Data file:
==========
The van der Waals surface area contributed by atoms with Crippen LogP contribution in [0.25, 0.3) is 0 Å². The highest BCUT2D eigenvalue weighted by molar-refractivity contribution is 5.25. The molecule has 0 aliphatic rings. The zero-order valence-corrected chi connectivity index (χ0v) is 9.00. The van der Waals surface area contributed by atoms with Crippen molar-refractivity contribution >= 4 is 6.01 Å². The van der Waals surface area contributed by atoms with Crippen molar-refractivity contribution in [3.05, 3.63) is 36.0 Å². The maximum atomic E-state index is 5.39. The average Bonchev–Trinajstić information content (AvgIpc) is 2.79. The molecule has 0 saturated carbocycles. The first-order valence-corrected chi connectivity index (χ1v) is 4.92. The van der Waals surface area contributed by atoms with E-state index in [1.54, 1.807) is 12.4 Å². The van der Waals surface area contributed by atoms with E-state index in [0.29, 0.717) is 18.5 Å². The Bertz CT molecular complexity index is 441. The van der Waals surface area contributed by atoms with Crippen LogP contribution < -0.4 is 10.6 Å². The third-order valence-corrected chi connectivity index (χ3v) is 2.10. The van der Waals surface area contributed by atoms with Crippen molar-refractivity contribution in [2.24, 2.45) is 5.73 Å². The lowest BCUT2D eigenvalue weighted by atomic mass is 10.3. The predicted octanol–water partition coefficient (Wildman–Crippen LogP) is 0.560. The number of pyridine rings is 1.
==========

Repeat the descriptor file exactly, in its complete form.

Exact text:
The van der Waals surface area contributed by atoms with Crippen LogP contribution in [0.25, 0.3) is 0 Å². The highest BCUT2D eigenvalue weighted by molar-refractivity contribution is 5.25. The molecule has 0 aliphatic rings. The zero-order valence-corrected chi connectivity index (χ0v) is 9.00. The van der Waals surface area contributed by atoms with Crippen molar-refractivity contribution >= 4 is 6.01 Å². The van der Waals surface area contributed by atoms with Crippen molar-refractivity contribution in [3.05, 3.63) is 36.0 Å². The maximum atomic E-state index is 5.39. The average Bonchev–Trinajstić information content (AvgIpc) is 2.79. The molecule has 0 saturated carbocycles. The first-order valence-corrected chi connectivity index (χ1v) is 4.92. The van der Waals surface area contributed by atoms with E-state index in [1.54, 1.807) is 12.4 Å². The van der Waals surface area contributed by atoms with E-state index in [0.29, 0.717) is 18.5 Å². The Bertz CT molecular complexity index is 441. The van der Waals surface area contributed by atoms with Crippen LogP contribution < -0.4 is 10.6 Å². The third-order valence-corrected chi connectivity index (χ3v) is 2.10. The van der Waals surface area contributed by atoms with Crippen molar-refractivity contribution in [2.24, 2.45) is 5.73 Å². The lowest BCUT2D eigenvalue weighted by atomic mass is 10.3. The predicted octanol–water partition coefficient (Wildman–Crippen LogP) is 0.560. The number of pyridine rings is 1.